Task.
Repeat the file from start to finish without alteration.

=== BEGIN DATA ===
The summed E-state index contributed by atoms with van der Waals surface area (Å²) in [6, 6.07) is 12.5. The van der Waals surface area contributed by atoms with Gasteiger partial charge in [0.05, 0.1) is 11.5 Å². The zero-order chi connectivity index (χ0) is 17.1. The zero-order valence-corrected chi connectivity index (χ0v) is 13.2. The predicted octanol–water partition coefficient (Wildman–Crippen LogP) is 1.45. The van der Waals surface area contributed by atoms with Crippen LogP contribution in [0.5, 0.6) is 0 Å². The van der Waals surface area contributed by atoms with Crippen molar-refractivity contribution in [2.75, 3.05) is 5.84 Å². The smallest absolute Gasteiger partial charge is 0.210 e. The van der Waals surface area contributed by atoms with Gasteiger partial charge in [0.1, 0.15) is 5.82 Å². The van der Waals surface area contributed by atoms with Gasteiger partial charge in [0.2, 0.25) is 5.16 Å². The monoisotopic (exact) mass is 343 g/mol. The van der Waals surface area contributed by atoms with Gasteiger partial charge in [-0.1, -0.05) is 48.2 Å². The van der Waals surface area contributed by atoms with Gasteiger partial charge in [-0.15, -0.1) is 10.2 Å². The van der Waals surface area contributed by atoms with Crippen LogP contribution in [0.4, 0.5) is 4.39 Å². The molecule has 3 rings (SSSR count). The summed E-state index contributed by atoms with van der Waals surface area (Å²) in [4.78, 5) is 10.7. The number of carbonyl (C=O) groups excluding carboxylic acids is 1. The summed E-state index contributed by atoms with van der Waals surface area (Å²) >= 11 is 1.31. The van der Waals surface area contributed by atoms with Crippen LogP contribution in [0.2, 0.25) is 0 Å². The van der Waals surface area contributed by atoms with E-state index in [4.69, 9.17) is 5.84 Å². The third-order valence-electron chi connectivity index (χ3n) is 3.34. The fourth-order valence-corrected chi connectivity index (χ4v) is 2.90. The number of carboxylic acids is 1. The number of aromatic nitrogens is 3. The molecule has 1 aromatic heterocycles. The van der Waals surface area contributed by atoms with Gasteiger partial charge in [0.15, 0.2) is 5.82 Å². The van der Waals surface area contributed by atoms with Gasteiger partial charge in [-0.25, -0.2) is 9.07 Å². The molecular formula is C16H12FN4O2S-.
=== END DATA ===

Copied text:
The summed E-state index contributed by atoms with van der Waals surface area (Å²) in [6, 6.07) is 12.5. The van der Waals surface area contributed by atoms with Gasteiger partial charge in [0.05, 0.1) is 11.5 Å². The zero-order chi connectivity index (χ0) is 17.1. The zero-order valence-corrected chi connectivity index (χ0v) is 13.2. The predicted octanol–water partition coefficient (Wildman–Crippen LogP) is 1.45. The van der Waals surface area contributed by atoms with Crippen LogP contribution in [0.5, 0.6) is 0 Å². The van der Waals surface area contributed by atoms with Crippen molar-refractivity contribution in [2.75, 3.05) is 5.84 Å². The smallest absolute Gasteiger partial charge is 0.210 e. The van der Waals surface area contributed by atoms with Gasteiger partial charge in [0.1, 0.15) is 5.82 Å². The van der Waals surface area contributed by atoms with Gasteiger partial charge in [0.2, 0.25) is 5.16 Å². The monoisotopic (exact) mass is 343 g/mol. The van der Waals surface area contributed by atoms with Gasteiger partial charge in [-0.1, -0.05) is 48.2 Å². The van der Waals surface area contributed by atoms with Gasteiger partial charge in [-0.15, -0.1) is 10.2 Å². The van der Waals surface area contributed by atoms with Crippen LogP contribution in [0.4, 0.5) is 4.39 Å². The molecule has 3 rings (SSSR count). The summed E-state index contributed by atoms with van der Waals surface area (Å²) in [4.78, 5) is 10.7. The number of carbonyl (C=O) groups excluding carboxylic acids is 1. The summed E-state index contributed by atoms with van der Waals surface area (Å²) >= 11 is 1.31. The van der Waals surface area contributed by atoms with Crippen LogP contribution in [0.2, 0.25) is 0 Å². The van der Waals surface area contributed by atoms with E-state index in [4.69, 9.17) is 5.84 Å². The third-order valence-electron chi connectivity index (χ3n) is 3.34. The fourth-order valence-corrected chi connectivity index (χ4v) is 2.90. The number of carboxylic acids is 1. The number of aromatic nitrogens is 3. The molecule has 1 aromatic heterocycles. The van der Waals surface area contributed by atoms with Gasteiger partial charge in [0.15, 0.2) is 5.82 Å². The van der Waals surface area contributed by atoms with Gasteiger partial charge in [-0.25, -0.2) is 9.07 Å². The molecular formula is C16H12FN4O2S-.